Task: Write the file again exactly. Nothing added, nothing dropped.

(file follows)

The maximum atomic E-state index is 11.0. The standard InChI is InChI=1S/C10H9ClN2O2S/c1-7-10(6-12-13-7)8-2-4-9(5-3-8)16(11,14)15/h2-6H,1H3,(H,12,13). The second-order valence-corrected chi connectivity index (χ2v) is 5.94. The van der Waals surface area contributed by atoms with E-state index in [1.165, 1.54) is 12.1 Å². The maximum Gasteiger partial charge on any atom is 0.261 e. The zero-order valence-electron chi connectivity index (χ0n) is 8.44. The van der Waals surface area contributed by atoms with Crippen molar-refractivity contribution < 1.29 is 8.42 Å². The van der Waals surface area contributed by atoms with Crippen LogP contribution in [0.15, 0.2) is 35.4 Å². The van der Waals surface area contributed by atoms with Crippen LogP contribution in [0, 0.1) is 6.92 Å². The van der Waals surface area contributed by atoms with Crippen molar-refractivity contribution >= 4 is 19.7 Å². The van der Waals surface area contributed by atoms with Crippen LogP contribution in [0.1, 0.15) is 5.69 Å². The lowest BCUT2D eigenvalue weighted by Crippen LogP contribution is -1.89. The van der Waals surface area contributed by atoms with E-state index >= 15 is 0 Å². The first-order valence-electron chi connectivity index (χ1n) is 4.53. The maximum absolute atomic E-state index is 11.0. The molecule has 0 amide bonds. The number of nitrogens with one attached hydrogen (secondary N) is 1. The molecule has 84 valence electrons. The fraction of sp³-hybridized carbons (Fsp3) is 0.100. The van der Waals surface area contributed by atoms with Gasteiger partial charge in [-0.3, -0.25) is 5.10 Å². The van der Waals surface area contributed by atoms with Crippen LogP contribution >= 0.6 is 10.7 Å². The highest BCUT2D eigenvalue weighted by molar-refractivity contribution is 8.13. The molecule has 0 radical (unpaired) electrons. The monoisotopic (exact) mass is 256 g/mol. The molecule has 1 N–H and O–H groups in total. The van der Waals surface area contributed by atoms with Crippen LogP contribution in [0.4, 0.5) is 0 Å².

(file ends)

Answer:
The maximum atomic E-state index is 11.0. The standard InChI is InChI=1S/C10H9ClN2O2S/c1-7-10(6-12-13-7)8-2-4-9(5-3-8)16(11,14)15/h2-6H,1H3,(H,12,13). The second-order valence-corrected chi connectivity index (χ2v) is 5.94. The van der Waals surface area contributed by atoms with E-state index in [1.165, 1.54) is 12.1 Å². The maximum Gasteiger partial charge on any atom is 0.261 e. The zero-order valence-electron chi connectivity index (χ0n) is 8.44. The van der Waals surface area contributed by atoms with Crippen molar-refractivity contribution < 1.29 is 8.42 Å². The van der Waals surface area contributed by atoms with Crippen LogP contribution in [0.15, 0.2) is 35.4 Å². The van der Waals surface area contributed by atoms with Crippen LogP contribution in [0, 0.1) is 6.92 Å². The van der Waals surface area contributed by atoms with Crippen molar-refractivity contribution >= 4 is 19.7 Å². The van der Waals surface area contributed by atoms with Crippen LogP contribution in [0.1, 0.15) is 5.69 Å². The lowest BCUT2D eigenvalue weighted by Crippen LogP contribution is -1.89. The van der Waals surface area contributed by atoms with E-state index >= 15 is 0 Å². The first-order valence-electron chi connectivity index (χ1n) is 4.53. The maximum absolute atomic E-state index is 11.0. The molecule has 0 amide bonds. The number of nitrogens with one attached hydrogen (secondary N) is 1. The molecule has 84 valence electrons. The fraction of sp³-hybridized carbons (Fsp3) is 0.100. The van der Waals surface area contributed by atoms with Gasteiger partial charge in [-0.3, -0.25) is 5.10 Å². The van der Waals surface area contributed by atoms with Crippen LogP contribution >= 0.6 is 10.7 Å². The highest BCUT2D eigenvalue weighted by molar-refractivity contribution is 8.13. The molecule has 0 radical (unpaired) electrons. The monoisotopic (exact) mass is 256 g/mol. The molecule has 1 N–H and O–H groups in total. The van der Waals surface area contributed by atoms with Crippen LogP contribution in [0.4, 0.5) is 0 Å².